Great New Zogby Poll
The Powell Doctrine

The Freshman Year

So, I went off to Oklahoma Baptist University in August of 1992 as an eighteen year old conservative Southern Baptist preacher boy. I thought I knew quite a bit.

Rick Byargeon was my Intro to Old Testament prof. He always wore suits, except for on test days. He always lectured, but was the best lecturer I ever had. He was a very tough teacher, but very good. His sections always closed first. His tests were very difficult. When asked, "How do we prepare for the test?" He'd say, "Memorize the lecture outlines." And when one of the test questions was something like, "Reproduce the outline for the lecture entitled . . .," you knew he was serious. His final was comprehensive and, therefore, could ask ANYTHING about the Old Testament. One question I remember missing was "Name the sons of Eli." But you left his class knowing a great deal about the Old Testament, and his students loved him.

I have described my freshman year this way. I entered with my worldview built upon a solid foundation and Rick Byargeon, Joe Hall, Don Wester, and others took sledgehammers to it and destroyed it. I then spent a couple of years trying to piece something back together, until I finally realized that I could only build a raft to stay afloat with and that the pieces of that would be constantly changing as well.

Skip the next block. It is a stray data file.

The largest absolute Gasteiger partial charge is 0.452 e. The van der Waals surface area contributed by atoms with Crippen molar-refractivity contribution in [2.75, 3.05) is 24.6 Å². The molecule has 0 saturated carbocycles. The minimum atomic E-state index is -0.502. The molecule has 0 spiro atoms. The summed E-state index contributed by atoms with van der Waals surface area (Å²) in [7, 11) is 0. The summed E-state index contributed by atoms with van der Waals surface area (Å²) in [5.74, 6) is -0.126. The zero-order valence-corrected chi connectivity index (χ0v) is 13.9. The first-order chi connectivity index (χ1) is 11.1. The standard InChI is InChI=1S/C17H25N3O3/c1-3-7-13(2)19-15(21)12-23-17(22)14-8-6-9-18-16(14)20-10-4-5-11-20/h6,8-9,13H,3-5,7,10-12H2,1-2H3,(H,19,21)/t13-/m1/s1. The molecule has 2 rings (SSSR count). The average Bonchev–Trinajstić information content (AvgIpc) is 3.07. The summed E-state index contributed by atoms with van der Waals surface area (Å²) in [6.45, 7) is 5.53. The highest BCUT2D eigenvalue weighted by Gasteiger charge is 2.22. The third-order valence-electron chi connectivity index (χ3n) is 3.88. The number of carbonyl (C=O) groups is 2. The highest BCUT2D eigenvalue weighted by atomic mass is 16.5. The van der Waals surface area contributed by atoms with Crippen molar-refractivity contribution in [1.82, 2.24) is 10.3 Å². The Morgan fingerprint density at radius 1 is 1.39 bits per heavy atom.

I thought I knew the Bible. But that first week of class Dr. Byargeon said that there were two Creation accounts. Yeah, that seems obvious now, but it wasn't then. And Isaiah was probably written by two people? And . . .

In Joe Hall's Honors English class we discussed lots of things about the nature of language, media influence, etc. But, most importantly, we read Don DeLillo's White Noise. Thing changed me.

And stuff kept happening, in class and out of class, to challenge the worldview I entered school with. By spring I had come to accept women in ministry. By spring I had quit compartmentalizing my science and religion and accepted the theory of evolution. I still remember the day when I was driving back to Miami after a philosophy class and argued myself out of a literal Adam & Eve. That scared me at the time!

And life at OBU continued that way. Our sophomore year the administration threatened to kick Sean out of school because he was gay. I remember spending the afternoon mulling it over while pacing my dorm room. Would I help to defend Sean and stand up against the un-Christian actions of the administration or not? I decided then that I could not live with myself if I backed down from defending what I knew to be right. Though I still held very conservative views of homosexuality, I knew that what the school was doing to Sean was not fair and was definitely not the loving grace of Jesus Christ. So, I became an open and public opponent of the administration on this policy, which stance I continued to argue in the years ahead in my roles of student leadership and later as an alum.